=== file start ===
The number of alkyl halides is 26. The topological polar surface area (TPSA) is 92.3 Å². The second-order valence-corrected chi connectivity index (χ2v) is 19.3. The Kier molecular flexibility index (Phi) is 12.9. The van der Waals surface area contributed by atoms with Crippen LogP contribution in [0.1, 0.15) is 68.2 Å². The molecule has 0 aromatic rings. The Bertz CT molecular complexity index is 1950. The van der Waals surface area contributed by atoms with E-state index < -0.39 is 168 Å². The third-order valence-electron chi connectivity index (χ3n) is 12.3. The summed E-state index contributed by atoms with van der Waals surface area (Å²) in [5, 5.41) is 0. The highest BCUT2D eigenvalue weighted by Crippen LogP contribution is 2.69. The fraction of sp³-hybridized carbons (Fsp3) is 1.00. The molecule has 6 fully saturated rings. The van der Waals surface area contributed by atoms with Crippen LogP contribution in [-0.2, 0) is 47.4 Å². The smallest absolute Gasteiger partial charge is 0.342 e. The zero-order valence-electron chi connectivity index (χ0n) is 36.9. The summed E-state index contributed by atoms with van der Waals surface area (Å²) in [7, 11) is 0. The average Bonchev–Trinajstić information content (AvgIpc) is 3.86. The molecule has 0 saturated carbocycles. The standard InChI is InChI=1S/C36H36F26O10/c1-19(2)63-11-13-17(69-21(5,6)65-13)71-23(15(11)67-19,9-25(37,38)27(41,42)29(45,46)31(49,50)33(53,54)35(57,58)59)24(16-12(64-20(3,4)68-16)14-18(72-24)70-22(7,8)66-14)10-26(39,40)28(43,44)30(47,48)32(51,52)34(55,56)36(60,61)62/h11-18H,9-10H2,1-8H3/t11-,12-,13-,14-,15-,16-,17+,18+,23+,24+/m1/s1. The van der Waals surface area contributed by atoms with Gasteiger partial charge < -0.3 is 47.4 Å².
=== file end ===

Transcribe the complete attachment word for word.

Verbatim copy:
The number of alkyl halides is 26. The topological polar surface area (TPSA) is 92.3 Å². The second-order valence-corrected chi connectivity index (χ2v) is 19.3. The Kier molecular flexibility index (Phi) is 12.9. The van der Waals surface area contributed by atoms with Crippen LogP contribution in [0.1, 0.15) is 68.2 Å². The molecule has 0 aromatic rings. The Bertz CT molecular complexity index is 1950. The van der Waals surface area contributed by atoms with E-state index < -0.39 is 168 Å². The third-order valence-electron chi connectivity index (χ3n) is 12.3. The summed E-state index contributed by atoms with van der Waals surface area (Å²) in [5, 5.41) is 0. The highest BCUT2D eigenvalue weighted by Crippen LogP contribution is 2.69. The fraction of sp³-hybridized carbons (Fsp3) is 1.00. The molecule has 6 fully saturated rings. The van der Waals surface area contributed by atoms with Crippen LogP contribution in [-0.2, 0) is 47.4 Å². The smallest absolute Gasteiger partial charge is 0.342 e. The zero-order valence-electron chi connectivity index (χ0n) is 36.9. The summed E-state index contributed by atoms with van der Waals surface area (Å²) in [7, 11) is 0. The average Bonchev–Trinajstić information content (AvgIpc) is 3.86. The molecule has 0 saturated carbocycles. The standard InChI is InChI=1S/C36H36F26O10/c1-19(2)63-11-13-17(69-21(5,6)65-13)71-23(15(11)67-19,9-25(37,38)27(41,42)29(45,46)31(49,50)33(53,54)35(57,58)59)24(16-12(64-20(3,4)68-16)14-18(72-24)70-22(7,8)66-14)10-26(39,40)28(43,44)30(47,48)32(51,52)34(55,56)36(60,61)62/h11-18H,9-10H2,1-8H3/t11-,12-,13-,14-,15-,16-,17+,18+,23+,24+/m1/s1. The van der Waals surface area contributed by atoms with Gasteiger partial charge < -0.3 is 47.4 Å².